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24 October 2022
TBC The great PhD hunt - how talent recruitment in deeptech should expand its horizons
Unsplash © Johannes Plenio

The great PhD hunt – how talent recruitment in deeptech should expand its horizons

Companies are always looking for bright, new talent. The tech sector is no different, however the specific skill requirements needed to succeed in the industry can make recruitment a challenge.

There are more than 18,000 new tech startups in London alone all with hiring needs. Competition for the best talent is fierce, and businesses are working harder than ever to attract and retain the best people. This, combined with the scramble following ‘the great resignation’ means that companies are under even greater pressure than normal to find the best people. You often read about the need to ‘widen the pool’ of talent but tech brands can often shoot themselves in the foot by doing the opposite and limiting their potential candidates to those who hold specific PhDs.

Academic excellence

It’s common that those holding PhDs are viewed as ‘quality’ candidates, especially when it comes to deep tech recruitment. The hard work and dedication required can showcase an individual’s skill in their chosen field – whether it be AI, machine learning or quantum computing. The qualification carries great sway and can reassure a company operating at the cutting edge of innovation that the candidate has the know-how and technical capability to deliver immediately.

However, PhDs are expensive and are often described as being for the ‘1% of the 1%’. This inevitably means that talented individuals who would otherwise be an asset to any tech company, may not be considered as they cannot afford to invest the money into a PhD. Fortunately, the UK Government has recognised the financial impact of this qualification and sought to ease the burden. Earlier this year, the then Chancellor of the Exchequer, Rishi Sunak, announced that £117M will go towards funding 1,000 new AI PhDs in his Spring Statement.

However, even if the financial pressures are absorbed, there’s no denying that the time it takes to complete a PhD will impact the availability of this talent to start work. With the majority of PhDs taking six years, there’s a significant wait for each new wave of recruits to enter the marketplace.

A smaller market

In the past, companies have countered this slow lead-time by casting their net further afield to access a greater pool of PhD talent. This would normally mean looking towards Europe, but Brexit has made international hiring harder, with recruiters seeing a negative impact on hiring into the UK across key European markets. Given the battle for talent, global remote working is on the rise with companies scanning the global field to hire the best people.

There have been efforts to counter the impact of Brexit on recruitment, most notably with the new Scale-up Worker visa which allows non-UK residents to work for a fast-growing UK business. While initiatives like this are definitely a step in the right direction, it will take time for them to have a genuine impact on the marketplace and will still not address some of the key issues that need to be urgently addressed like diversity and actual availability of great talent.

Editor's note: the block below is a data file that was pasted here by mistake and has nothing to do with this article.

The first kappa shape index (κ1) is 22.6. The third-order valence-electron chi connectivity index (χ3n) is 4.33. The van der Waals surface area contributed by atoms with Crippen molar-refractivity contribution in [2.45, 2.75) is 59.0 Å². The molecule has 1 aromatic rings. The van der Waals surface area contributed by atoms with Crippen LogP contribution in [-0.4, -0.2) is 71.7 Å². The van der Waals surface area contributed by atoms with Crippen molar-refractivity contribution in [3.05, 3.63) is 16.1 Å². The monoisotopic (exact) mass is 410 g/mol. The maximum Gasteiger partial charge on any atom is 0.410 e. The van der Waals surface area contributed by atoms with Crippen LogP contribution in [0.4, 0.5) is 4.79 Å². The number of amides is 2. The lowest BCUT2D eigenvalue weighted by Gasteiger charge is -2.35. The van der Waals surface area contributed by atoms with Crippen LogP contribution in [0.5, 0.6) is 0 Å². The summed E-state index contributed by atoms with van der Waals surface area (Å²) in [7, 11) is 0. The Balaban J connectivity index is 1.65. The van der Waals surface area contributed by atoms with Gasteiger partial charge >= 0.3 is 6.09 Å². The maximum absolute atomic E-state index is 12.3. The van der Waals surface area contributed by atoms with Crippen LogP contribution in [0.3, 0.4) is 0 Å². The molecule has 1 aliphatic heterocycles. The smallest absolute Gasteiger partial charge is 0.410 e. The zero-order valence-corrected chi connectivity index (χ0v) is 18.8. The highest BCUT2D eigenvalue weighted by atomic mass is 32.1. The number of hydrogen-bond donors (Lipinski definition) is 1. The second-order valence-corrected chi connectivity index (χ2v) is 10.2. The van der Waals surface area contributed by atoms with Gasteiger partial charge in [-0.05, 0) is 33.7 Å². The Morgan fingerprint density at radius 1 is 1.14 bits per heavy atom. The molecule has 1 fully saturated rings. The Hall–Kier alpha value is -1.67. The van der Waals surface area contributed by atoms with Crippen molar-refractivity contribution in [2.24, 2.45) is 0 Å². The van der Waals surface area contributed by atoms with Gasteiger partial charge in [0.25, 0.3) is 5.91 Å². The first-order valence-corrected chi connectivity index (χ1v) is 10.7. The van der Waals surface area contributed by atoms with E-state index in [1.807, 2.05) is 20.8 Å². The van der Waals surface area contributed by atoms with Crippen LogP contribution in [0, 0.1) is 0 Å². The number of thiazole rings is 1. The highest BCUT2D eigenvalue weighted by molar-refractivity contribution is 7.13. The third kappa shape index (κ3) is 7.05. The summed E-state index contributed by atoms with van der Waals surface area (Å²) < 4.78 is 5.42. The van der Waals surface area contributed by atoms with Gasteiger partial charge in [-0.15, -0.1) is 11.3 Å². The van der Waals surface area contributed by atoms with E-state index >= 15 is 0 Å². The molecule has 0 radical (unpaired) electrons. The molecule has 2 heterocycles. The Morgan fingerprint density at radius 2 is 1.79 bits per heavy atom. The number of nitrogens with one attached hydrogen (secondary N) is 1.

The breadth of talent

The benefits of hiring a diverse team are well understood ranging from different perspectives and problem-solving approaches to higher innovation and better decision making. It’s no surprise that it’s a growing focus for many tech brands but in order to fully embrace diverse hiring practices, businesses can’t rely on a single metric – such as a qualification – when it comes to recruitment.

Instead, hiring managers need to identify the skills required in any given role and look to other industries where these may be present. Doing so will not only create a broader pool of candidates but will also organically establish more diverse hiring practices – as the business will start focusing on the qualities needed in a candidate rather than specific roles or academic achievements.

Going further, companies should then begin fostering the pipeline of high-quality tech talent. Upskilling junior staff or supporting individuals at the earlier stages of their career can be hugely beneficial – often giving these less experienced team members a huge amount of practical experience ‘on the job’. Many companies are creating in-house versions of qualifications or apprenticeships, tailored-made for the company’s needs. Companies that may not be able to develop internal programs, can still get involved by looking at a range of alternative training platforms or initiatives to upskill junior members. By taking this approach, tech brands will create an exclusive pool of candidates for the company and ensure businesses can continue to grow.

Tech companies require the right skills in order to continue innovating and building products. PhDs are a brilliant example of this, but brands should also look at other options in order to attract the best and brightest talent and ensure equal opportunities across the board.

David Field is Head of Talent at Speechmatics.